* Given that the law in Wales this week is essentially the same as the law in England last week, and given that the police in England were enforcing that law last week, why would it seem in any way strange or unthinkable that the Welsh police would be enforcing it this week?  Unless of course Sandford thinks that laws passed in Cardiff are 'pretend' laws and only laws passed by Westminster are the real thing.

* Note the downright weird implication that the three nations that remain united in upholding the "stay at home" policy are the ones who are out of step, rather than the one nation that has actually decided to go off and do its own thing.

* Note the suggestion that the devolved administrations are a "problem" for the English authorities.  Wouldn't it be more accurate to say that England going rogue is a problem for the devolved administrations?

* Note the subtext in "trying to make sure that the other nations march alongside them a bit" that Westminster is the long-suffering 'parent' administration and the devolved administrations are stubborn children who aren't doing the very reasonable and modest things that are being asked of them.  You'd think after more than twenty years of devolution, the BBC might by now have got their heads around the idea that the Scottish, Welsh and Northern Irish governments have parity of esteem with Westminster on devolved matters, and that if the four governments are going to "march in step", that requires dialogue and compromise - not everyone just doing whatever Westminster decides is best.

* Note that Sandford thinks that the impact of "politics" has only been felt in the decision of the devolved nations to stick with the previous UK-wide policy.  It seems far more likely that the devolved nations have actually been following scientific advice, and that the dog's breakfast of the new policy in England can be largely explained by political considerations (ie. splits within the Tory party).

* No, Daniel, it is not "ridiculous" that different laws are applied and enforced in different jurisdictions.  It is, in fact, entirely routine and unremarkable.  Look at it this way: people in Dover are twenty miles away from France and several hundred miles away from Newcastle.  Is it "ridiculous" that the laws that apply in Dover also apply in Newcastle but not in France?  No?  In that case, why the incredulity about exactly the same principle applying to someone who lives five miles from the Welsh border?  Could this betray a proprietorial attitude towards Wales in particular?  Cardiff can play at law-making, but as soon as those laws interfere with the God-given right of an Englishman to do what he likes "in his own back yard", they must obviously be disregarded?

Tuesday, May 12, 2020

Dr Mike Ryan of the WHO ferociously denounces UK-style herd immunity strategies: "Humans are not herds", "No-one is safe until everyone is safe"

I posted the other day about Iain Macwhirter quoting Dr Mike Ryan out of context to give the false impression that the World Health Organization had somehow endorsed the reckless Swedish philosophy of "this virus isn't as dangerous as all that, you know" and "we can safely allow it to move through the population".  Needless to say, Ryan actually takes the completely opposite view, as he helpfully demonstrated in yesterday's WHO media briefing with one of the most eloquent denunciations of 'herd immunity' that you'll ever hear or read.  There's a touch of biting sarcasm in this, and it's hard to believe it wasn't aimed at least partly at the likes of Dominic Cummings ("so what if we lose a few old people along the way"), Chris Whitty ("there was an assumption that when the seroepidemiology comes it will demonstrate that most people have been infected and this will all be over") and Patrick Vallance ("this idea that, well, maybe countries that have had lax measures and haven't done anything will all of a sudden magically reach some herd immunity").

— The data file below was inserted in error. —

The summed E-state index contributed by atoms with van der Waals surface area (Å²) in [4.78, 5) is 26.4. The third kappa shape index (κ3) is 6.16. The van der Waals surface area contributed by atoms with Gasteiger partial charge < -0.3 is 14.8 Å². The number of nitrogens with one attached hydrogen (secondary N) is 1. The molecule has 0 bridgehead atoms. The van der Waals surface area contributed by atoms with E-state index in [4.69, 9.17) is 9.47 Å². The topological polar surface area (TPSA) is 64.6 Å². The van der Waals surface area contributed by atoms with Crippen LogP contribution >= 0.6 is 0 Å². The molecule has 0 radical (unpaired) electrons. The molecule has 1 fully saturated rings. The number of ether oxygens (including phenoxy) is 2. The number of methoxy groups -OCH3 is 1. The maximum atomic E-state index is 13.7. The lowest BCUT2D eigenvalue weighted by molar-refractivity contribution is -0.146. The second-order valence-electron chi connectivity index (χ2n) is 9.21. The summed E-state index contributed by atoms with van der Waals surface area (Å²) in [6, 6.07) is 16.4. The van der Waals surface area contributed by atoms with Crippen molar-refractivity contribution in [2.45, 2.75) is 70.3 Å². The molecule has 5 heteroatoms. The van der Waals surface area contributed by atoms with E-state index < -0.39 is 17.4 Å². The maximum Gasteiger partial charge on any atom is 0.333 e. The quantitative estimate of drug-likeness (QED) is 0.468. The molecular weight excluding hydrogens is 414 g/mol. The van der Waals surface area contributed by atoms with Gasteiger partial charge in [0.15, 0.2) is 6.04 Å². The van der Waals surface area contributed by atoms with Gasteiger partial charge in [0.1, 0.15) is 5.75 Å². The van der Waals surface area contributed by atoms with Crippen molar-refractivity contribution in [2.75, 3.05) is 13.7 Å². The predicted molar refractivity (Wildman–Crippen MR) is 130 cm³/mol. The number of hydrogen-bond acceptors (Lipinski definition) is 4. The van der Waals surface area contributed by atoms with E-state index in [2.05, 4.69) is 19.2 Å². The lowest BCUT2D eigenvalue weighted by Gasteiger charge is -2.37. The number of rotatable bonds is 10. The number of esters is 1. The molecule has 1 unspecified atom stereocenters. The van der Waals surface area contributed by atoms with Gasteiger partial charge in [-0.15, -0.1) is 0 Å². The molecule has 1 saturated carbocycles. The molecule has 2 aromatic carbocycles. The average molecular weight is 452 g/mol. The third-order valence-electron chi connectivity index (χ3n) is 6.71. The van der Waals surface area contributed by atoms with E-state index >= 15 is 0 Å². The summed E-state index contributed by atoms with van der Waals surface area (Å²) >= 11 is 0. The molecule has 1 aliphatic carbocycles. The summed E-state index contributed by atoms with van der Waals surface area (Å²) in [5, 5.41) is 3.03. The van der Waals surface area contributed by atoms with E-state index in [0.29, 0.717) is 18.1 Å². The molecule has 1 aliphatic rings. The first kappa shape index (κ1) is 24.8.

"Herd immunity, a term taken from veterinary epidemiology, where people are concerned in animal husbandry with the overall health of the herd.  An individual animal in that sense doesn't matter from the perspective of the brutal economics of that decision-making.  Humans are not herds, and as such the concept of herd immunity is generally reserved for calculating how many people would need to be vaccinated in a population in order to generate that same effect.  So I think we need to be really careful when we use terms in this way around natural infections in humans, because it can lead to a very brutal arithmetic which does not put people and life and suffering at the centre of that equation.

What also does concern me in this narrative is that there was an assumption as this disease spread around the world that we're really just seeing the severe cases and the difficult cases, and when the seroepidemiology comes, it will demonstrate that most of the people have been infected, and this will all be over and we'll go back to normal business.  Well, the preliminary results from the seroepidemiologic studies is showing the opposite.  It's showing the proportion of people with significant clinical illness is actually a higher proportion of all those who've been infected, because the number of people infected in the total population is probably much lower than we expected.  And as Maria has said, that means we have a long way to go, and it means, as the Director-General has been saying for months, this is a serious disease, this is Public Enemy No. 1.  We have been saying it over and over and over and over again.  We really do need to now step back and sort of recalculate this as a 'mild illness' and effectively make the same mistakes we made the first time round in terms of not taking this seriously, and not putting in place the necessary measures.